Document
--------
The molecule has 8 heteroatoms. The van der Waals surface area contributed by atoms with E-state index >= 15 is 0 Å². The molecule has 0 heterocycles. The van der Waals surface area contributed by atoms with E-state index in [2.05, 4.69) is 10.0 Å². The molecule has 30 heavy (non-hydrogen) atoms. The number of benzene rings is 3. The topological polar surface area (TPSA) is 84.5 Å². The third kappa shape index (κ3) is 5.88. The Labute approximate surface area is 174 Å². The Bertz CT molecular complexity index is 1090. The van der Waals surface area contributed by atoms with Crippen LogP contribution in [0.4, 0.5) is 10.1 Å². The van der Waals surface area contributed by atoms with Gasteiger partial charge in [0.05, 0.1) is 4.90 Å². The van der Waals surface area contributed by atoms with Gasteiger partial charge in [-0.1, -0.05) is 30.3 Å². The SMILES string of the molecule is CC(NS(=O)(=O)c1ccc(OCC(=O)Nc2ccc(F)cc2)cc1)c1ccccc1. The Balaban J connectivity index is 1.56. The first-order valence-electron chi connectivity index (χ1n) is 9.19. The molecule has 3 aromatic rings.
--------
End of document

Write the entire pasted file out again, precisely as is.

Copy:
The molecule has 8 heteroatoms. The van der Waals surface area contributed by atoms with E-state index >= 15 is 0 Å². The molecule has 0 heterocycles. The van der Waals surface area contributed by atoms with E-state index in [2.05, 4.69) is 10.0 Å². The molecule has 30 heavy (non-hydrogen) atoms. The number of benzene rings is 3. The topological polar surface area (TPSA) is 84.5 Å². The third kappa shape index (κ3) is 5.88. The Labute approximate surface area is 174 Å². The Bertz CT molecular complexity index is 1090. The van der Waals surface area contributed by atoms with Crippen LogP contribution in [0.4, 0.5) is 10.1 Å². The van der Waals surface area contributed by atoms with Gasteiger partial charge in [0.05, 0.1) is 4.90 Å². The van der Waals surface area contributed by atoms with Gasteiger partial charge in [-0.1, -0.05) is 30.3 Å². The SMILES string of the molecule is CC(NS(=O)(=O)c1ccc(OCC(=O)Nc2ccc(F)cc2)cc1)c1ccccc1. The Balaban J connectivity index is 1.56. The first-order valence-electron chi connectivity index (χ1n) is 9.19. The molecule has 3 aromatic rings.